Thursday, August 14, 5:45 p.m. ET: Blackout
By On The Record New York Producer Beth Saunders
Chaos erupted in our newsroom shortly after 4 p.m. ET.
After a massive power surge, all the producers who were here for Sept. 11 looked at each other with a sense of panic. Moments later, a public announcement told people in the building to evacuate.
As we walked out the streets of Manhattan became flooded with people. Cars were at a near standstill. A random man began directing traffic.
About 40 minutes later, we came back inside the building to see what the status of our show was. We quickly realized the show must go on and now we've got to figure out a way to book guests without being able to use the phone. This is the night to own a Blackberry.
Thursday, August 14: A Hard Lesson
If you saw last night's show -- Wednesday, August 13 -- you might wonder why I was so "rude" to cut off famed medical examiner Werner Spitz, a guest out of our Detroit bureau.
Dr. Spitz was on our show to discuss the defense experts conducting a visual examination of the remains of Laci Peterson (search) and Conner on Monday, August 11. Well, the reason I cut him off is simple: I made a mistake. Dr. Spitz happened to be a guest in a "hard out" segment of our show. That means I must, and I mean must, end the segment exactly on time, or else the computer that somehow serves as my "time boss" will end it without me.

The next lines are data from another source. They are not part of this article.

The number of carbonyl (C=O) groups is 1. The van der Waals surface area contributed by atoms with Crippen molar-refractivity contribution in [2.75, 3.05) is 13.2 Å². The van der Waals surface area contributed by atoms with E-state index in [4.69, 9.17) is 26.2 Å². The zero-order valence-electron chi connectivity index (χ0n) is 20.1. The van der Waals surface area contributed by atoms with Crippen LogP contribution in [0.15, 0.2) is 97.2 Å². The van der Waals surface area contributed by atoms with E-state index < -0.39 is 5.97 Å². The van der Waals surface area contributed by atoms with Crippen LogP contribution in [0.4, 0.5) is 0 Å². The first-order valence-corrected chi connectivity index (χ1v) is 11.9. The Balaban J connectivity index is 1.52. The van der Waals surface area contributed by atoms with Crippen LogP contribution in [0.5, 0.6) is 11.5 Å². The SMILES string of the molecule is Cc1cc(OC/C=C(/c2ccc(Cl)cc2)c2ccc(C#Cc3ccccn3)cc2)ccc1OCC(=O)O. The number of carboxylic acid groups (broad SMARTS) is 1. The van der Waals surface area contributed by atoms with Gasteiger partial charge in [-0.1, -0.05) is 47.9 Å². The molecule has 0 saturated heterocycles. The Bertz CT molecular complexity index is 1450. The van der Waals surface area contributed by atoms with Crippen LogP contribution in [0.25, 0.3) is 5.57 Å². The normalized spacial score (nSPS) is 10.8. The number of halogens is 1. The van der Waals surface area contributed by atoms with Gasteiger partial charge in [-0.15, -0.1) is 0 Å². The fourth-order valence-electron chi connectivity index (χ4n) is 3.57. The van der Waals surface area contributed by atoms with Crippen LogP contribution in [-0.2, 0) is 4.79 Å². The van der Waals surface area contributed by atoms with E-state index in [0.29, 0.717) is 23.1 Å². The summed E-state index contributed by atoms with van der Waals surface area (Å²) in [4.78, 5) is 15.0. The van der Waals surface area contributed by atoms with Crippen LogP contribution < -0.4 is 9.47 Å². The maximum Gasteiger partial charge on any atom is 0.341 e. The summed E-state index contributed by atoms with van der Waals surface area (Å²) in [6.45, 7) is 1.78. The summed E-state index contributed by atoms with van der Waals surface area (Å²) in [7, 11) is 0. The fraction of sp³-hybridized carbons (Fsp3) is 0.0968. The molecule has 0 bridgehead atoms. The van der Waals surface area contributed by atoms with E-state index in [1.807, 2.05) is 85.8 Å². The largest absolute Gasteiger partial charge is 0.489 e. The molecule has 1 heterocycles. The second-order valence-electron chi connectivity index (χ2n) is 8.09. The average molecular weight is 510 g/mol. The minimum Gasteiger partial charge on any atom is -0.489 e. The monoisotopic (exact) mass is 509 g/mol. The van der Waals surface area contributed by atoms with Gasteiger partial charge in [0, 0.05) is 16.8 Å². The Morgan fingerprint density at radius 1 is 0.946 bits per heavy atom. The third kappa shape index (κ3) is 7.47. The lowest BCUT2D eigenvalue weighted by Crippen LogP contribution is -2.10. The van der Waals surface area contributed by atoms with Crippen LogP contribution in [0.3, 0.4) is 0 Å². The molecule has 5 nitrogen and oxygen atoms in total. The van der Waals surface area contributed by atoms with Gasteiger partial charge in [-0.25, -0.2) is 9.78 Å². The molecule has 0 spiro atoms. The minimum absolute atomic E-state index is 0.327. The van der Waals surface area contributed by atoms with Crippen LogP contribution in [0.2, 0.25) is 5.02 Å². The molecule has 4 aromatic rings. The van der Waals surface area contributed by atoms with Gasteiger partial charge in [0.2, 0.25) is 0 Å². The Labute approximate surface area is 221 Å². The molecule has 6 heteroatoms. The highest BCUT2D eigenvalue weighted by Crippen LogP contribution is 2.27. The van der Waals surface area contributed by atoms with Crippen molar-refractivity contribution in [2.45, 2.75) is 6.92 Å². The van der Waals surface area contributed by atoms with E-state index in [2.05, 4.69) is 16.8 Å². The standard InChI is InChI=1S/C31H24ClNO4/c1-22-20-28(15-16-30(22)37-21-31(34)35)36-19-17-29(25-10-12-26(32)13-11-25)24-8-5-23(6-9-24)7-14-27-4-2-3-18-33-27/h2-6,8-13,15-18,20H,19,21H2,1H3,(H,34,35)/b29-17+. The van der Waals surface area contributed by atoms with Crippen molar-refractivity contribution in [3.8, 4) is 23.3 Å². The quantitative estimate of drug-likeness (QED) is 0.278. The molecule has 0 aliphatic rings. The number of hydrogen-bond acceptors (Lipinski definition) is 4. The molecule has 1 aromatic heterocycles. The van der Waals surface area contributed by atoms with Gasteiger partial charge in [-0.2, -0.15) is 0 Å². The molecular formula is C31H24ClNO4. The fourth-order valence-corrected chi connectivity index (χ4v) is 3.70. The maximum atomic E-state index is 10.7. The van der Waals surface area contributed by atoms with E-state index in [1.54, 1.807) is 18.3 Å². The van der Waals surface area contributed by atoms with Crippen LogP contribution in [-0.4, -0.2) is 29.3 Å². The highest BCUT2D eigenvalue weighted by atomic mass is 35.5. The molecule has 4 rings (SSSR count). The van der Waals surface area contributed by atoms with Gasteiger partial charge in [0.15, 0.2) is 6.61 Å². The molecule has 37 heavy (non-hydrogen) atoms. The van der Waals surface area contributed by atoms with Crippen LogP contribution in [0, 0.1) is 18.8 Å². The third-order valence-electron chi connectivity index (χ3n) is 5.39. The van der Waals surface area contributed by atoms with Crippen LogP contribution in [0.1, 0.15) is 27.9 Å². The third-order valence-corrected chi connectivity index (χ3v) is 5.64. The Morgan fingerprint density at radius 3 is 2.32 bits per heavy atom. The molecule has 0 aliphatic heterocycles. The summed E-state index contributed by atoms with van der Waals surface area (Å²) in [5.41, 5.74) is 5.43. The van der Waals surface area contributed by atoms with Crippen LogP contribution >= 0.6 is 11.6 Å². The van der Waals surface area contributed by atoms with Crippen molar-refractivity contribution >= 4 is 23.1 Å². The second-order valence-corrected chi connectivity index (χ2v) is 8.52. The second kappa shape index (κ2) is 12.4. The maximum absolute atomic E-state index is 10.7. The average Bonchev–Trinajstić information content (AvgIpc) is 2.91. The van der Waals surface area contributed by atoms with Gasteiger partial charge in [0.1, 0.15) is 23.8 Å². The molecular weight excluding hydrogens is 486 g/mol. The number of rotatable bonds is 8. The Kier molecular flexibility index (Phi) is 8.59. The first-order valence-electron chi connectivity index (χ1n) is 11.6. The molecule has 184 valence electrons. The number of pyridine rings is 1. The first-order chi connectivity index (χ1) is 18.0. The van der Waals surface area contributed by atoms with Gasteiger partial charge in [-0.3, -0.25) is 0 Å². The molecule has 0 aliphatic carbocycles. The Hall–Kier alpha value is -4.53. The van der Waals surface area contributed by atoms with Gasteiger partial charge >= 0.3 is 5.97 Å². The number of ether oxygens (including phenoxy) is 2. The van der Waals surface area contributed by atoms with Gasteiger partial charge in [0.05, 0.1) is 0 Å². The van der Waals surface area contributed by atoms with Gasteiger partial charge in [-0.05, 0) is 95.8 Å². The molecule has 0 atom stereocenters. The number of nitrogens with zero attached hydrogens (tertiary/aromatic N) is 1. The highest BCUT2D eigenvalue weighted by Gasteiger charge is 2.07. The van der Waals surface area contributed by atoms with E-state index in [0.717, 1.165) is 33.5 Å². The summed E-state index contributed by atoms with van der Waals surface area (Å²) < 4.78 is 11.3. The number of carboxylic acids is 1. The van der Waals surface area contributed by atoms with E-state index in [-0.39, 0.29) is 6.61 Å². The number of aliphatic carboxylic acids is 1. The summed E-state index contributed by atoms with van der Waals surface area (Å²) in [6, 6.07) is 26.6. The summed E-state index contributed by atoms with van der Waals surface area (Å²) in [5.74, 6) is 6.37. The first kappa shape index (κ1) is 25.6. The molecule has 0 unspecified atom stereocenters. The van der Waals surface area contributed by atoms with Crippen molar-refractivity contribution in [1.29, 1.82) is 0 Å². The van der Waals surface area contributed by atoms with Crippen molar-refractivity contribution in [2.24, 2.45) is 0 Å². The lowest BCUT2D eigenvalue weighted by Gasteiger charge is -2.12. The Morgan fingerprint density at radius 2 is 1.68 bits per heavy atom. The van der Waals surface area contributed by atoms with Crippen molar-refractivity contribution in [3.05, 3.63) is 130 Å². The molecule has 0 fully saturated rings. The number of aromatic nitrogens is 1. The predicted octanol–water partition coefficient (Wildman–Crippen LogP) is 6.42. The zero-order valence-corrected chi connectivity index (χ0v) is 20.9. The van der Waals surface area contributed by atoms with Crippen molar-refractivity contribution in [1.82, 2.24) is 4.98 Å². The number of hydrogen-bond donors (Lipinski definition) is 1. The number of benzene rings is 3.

There are two "hard out" segments -- mid show and at the end of the show (obviously.) There is someone in our studio who warns me with time cards how many seconds I have left in the segment and I have to time it just perfectly or cut the guest off or get cut off by the computer. If I have 30 seconds left before the "hard out" and I ask a question that takes 31 seconds to answer, I am in deep trouble. Of course, it is not easy to predict how long an answer will be -- but, if you have been in the business long enough, you can gauge yourself on most nights. Last night was not one of them. As soon as we went to break, I asked my line producer in New York to apologize to Dr. Spitz because I was unable to communicate with him. He is a pro and understands but I hate cutting off guests like that.
As an aside, I hate it when a guest in a hard segment ends his, or her answer and I have 15 seconds left per the time cards. I can't very well ask a question -- that will take about five seconds -- and then leaves the poor guest with 10 seconds before I cut him or her off or the computer does it to both of us. In that instance, rather than ask a question, I usually say something and take the last word.
I hope you watch tonight. There is much happening in court today for Scott Peterson and we will cover it for you.
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